I’d love to extend a warm invitation for you to join me over 4 weeks in August to nurture an embodied gratitude practice in a supportive online community. I’m delighted that many participants have joined for each of the past 3 years I’ve offered the course. It’s new and powerful every time. I’ve created it to be a spacious, potent class. We start on Monday, August 7th and class runs for 4 weeks.
Each Monday you’ll receive a short audio/video lesson I make just for the class along with invitations to practice during the week.
Each Wednesday, you’ll receive a little booster, (I call it a shot of gratitude-espresso) which is usually a poem that inspires me like crazy.
Each Friday we have a brief opportunity for check in and review, as well as for renewing our intentions to keep practicing.
It doesn’t take a huge amount of time, but it makes a damn big difference in your life. All you need is a decent internet connection. You can access the course materials anytime, at your convenience, and you’ll have access to the online classroom for a full year. And it’s just $50!
And of course, if the timing isn’t right for you to join us in the class, I hope you’ll still grow your gratitude practice on your own! It’s such a worthy cultivation. Especially when your inner critic isn’t driving the practice.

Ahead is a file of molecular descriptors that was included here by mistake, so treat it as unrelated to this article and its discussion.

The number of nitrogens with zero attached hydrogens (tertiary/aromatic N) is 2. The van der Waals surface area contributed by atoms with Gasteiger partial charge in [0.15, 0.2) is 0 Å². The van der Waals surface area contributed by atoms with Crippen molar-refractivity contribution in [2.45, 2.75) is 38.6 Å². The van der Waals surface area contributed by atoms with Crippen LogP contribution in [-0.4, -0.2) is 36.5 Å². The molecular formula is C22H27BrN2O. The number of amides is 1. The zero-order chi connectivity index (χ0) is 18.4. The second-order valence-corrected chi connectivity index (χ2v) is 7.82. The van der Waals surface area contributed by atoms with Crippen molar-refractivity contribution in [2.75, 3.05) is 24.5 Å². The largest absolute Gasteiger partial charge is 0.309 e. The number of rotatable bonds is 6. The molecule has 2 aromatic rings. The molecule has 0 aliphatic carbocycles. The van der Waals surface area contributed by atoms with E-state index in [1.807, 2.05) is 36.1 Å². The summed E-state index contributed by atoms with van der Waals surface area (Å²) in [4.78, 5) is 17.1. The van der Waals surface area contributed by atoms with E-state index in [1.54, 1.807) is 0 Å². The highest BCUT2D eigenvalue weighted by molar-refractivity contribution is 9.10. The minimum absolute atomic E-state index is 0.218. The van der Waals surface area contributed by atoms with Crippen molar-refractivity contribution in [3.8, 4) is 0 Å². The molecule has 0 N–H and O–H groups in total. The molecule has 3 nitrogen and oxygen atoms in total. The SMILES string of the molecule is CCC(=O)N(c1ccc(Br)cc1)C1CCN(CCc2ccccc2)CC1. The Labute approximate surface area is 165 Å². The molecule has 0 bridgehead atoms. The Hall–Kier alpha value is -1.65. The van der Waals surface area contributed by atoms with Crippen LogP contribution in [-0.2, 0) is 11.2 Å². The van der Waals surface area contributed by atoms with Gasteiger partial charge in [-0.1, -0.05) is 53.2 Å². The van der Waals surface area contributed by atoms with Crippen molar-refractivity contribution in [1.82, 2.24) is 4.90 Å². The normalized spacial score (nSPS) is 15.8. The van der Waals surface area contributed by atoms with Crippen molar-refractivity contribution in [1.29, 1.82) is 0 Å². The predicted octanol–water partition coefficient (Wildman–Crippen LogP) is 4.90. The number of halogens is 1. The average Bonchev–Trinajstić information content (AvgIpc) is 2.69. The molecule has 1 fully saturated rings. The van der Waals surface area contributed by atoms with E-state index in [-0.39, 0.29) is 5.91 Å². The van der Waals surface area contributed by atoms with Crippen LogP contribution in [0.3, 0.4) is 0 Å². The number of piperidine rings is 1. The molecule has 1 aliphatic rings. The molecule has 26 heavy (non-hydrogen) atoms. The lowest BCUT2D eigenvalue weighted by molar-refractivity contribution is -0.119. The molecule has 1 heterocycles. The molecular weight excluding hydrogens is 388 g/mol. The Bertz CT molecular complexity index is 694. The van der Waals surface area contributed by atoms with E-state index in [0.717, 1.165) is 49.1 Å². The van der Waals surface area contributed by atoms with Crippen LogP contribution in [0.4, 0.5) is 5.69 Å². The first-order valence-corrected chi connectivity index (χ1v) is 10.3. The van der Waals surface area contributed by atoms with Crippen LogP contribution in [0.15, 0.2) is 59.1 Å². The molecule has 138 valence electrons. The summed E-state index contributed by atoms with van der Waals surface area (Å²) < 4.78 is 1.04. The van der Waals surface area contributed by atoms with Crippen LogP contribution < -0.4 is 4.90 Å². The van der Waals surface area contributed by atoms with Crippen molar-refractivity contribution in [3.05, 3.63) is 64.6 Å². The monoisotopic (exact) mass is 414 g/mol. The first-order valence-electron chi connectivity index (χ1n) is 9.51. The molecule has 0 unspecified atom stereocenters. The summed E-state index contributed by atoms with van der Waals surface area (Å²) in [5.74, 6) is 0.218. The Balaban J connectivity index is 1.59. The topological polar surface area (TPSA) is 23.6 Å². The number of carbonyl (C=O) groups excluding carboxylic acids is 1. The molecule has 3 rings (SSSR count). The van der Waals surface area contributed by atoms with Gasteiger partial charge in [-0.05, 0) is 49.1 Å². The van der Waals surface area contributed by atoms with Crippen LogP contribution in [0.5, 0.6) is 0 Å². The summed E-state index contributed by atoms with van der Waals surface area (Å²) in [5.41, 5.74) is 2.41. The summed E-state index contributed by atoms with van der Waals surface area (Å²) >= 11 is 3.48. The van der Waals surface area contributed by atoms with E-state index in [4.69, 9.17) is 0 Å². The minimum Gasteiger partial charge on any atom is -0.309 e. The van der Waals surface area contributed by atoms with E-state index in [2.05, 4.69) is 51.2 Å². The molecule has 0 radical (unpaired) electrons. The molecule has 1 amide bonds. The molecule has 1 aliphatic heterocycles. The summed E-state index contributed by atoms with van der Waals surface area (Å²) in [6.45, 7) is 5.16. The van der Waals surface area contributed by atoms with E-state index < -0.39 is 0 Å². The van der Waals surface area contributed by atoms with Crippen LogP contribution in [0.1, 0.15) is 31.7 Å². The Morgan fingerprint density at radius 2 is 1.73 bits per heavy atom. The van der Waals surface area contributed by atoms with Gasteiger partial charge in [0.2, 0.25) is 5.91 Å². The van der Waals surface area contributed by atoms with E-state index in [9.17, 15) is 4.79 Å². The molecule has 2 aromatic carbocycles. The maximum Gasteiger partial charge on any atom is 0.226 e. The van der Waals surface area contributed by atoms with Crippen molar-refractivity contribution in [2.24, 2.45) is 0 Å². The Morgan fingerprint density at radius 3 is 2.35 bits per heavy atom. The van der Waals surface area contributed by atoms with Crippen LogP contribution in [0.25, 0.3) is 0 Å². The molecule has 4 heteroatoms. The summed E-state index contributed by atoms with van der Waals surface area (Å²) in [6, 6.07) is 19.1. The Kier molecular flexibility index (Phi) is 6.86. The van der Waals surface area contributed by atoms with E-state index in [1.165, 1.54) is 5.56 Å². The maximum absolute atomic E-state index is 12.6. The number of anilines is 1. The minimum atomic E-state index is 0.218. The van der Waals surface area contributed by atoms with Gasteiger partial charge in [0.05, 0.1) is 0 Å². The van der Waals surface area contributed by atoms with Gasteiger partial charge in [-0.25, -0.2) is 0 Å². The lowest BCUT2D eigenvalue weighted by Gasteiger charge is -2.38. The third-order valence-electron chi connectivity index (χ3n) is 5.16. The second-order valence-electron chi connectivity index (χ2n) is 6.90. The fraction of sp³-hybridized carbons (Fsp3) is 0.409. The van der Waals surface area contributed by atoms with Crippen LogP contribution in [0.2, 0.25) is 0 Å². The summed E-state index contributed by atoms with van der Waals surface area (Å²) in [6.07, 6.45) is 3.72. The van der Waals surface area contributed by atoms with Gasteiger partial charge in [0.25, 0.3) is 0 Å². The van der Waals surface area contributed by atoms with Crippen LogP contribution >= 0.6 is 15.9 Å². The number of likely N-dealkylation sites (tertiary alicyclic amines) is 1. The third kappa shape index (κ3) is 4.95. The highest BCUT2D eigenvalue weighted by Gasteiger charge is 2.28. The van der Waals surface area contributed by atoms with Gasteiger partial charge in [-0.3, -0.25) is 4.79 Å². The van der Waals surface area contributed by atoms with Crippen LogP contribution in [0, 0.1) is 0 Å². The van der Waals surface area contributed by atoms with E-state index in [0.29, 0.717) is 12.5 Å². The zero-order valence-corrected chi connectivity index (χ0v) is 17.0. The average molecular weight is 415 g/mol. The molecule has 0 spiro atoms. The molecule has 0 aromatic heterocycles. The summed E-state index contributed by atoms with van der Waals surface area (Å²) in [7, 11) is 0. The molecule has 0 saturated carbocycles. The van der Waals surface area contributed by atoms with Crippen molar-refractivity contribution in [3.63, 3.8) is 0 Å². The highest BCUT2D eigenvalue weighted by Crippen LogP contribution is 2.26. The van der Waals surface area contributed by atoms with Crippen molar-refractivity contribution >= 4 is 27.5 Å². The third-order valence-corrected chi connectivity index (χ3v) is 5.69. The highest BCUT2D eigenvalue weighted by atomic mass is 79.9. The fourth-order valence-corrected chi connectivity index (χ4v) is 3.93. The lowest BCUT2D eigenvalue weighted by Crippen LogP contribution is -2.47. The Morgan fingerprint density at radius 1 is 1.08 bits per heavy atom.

With practice, the passing state of gratitude can become a trait that is simply part of how and who you are: A grateful person.
Below is a favorite poem I thought you might enjoy. By Mary Oliver, of course.
More Honey Locust
Any day now
of the honey locust
will be filled
with white fountains;
in my hands
I will see
the holy seeds
and a sweetness
will rise up
from those petal-bundles
I must close my eyes
to take it in,
I hope that you too
know the honey locust,
of those fountains;
and I hope that you too will pause
to admire the slender trunk,
the leaves, the holy seeds,
the ground they grow from
year after year
with striving and patience;
and I hope that you too
will say a word of thanks
for such creation
out of the wholesome earth,
which would be, and dearly is it needed,
a prayer for all of us.
May you too pause to close your eyes and take it in, to bear such generosity.
May you too say a word of thanks for such creation, as dearly is it needed, for all of us.
With much love and optimism, in spite of it all,
Erin & Carl